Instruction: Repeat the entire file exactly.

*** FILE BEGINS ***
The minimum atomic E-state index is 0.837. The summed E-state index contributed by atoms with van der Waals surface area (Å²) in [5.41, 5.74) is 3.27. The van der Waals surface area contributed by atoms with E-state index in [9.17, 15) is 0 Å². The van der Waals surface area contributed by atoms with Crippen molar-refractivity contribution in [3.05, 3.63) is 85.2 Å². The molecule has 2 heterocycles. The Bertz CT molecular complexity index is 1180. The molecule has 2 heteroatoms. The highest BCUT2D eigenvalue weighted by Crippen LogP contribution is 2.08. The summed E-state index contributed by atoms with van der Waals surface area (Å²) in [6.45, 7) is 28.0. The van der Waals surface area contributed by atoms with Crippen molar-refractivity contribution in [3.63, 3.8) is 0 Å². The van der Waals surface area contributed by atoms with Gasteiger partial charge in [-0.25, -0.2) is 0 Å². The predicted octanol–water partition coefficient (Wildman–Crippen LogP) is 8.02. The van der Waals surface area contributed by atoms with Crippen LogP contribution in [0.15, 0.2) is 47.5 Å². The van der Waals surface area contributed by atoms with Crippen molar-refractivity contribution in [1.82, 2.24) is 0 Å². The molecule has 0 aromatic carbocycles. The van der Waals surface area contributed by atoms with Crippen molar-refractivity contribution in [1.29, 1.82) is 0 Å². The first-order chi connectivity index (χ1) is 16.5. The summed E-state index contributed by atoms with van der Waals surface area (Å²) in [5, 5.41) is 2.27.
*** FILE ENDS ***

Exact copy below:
The minimum atomic E-state index is 0.837. The summed E-state index contributed by atoms with van der Waals surface area (Å²) in [5.41, 5.74) is 3.27. The van der Waals surface area contributed by atoms with E-state index in [9.17, 15) is 0 Å². The van der Waals surface area contributed by atoms with Crippen molar-refractivity contribution in [3.05, 3.63) is 85.2 Å². The molecule has 2 heterocycles. The Bertz CT molecular complexity index is 1180. The molecule has 2 heteroatoms. The highest BCUT2D eigenvalue weighted by Crippen LogP contribution is 2.08. The summed E-state index contributed by atoms with van der Waals surface area (Å²) in [6.45, 7) is 28.0. The van der Waals surface area contributed by atoms with Crippen molar-refractivity contribution in [3.63, 3.8) is 0 Å². The van der Waals surface area contributed by atoms with Gasteiger partial charge in [-0.25, -0.2) is 0 Å². The predicted octanol–water partition coefficient (Wildman–Crippen LogP) is 8.02. The van der Waals surface area contributed by atoms with Crippen LogP contribution in [0.15, 0.2) is 47.5 Å². The van der Waals surface area contributed by atoms with Crippen molar-refractivity contribution in [1.82, 2.24) is 0 Å². The molecule has 0 aromatic carbocycles. The van der Waals surface area contributed by atoms with Crippen molar-refractivity contribution in [1.29, 1.82) is 0 Å². The first-order chi connectivity index (χ1) is 16.5. The summed E-state index contributed by atoms with van der Waals surface area (Å²) in [5, 5.41) is 2.27.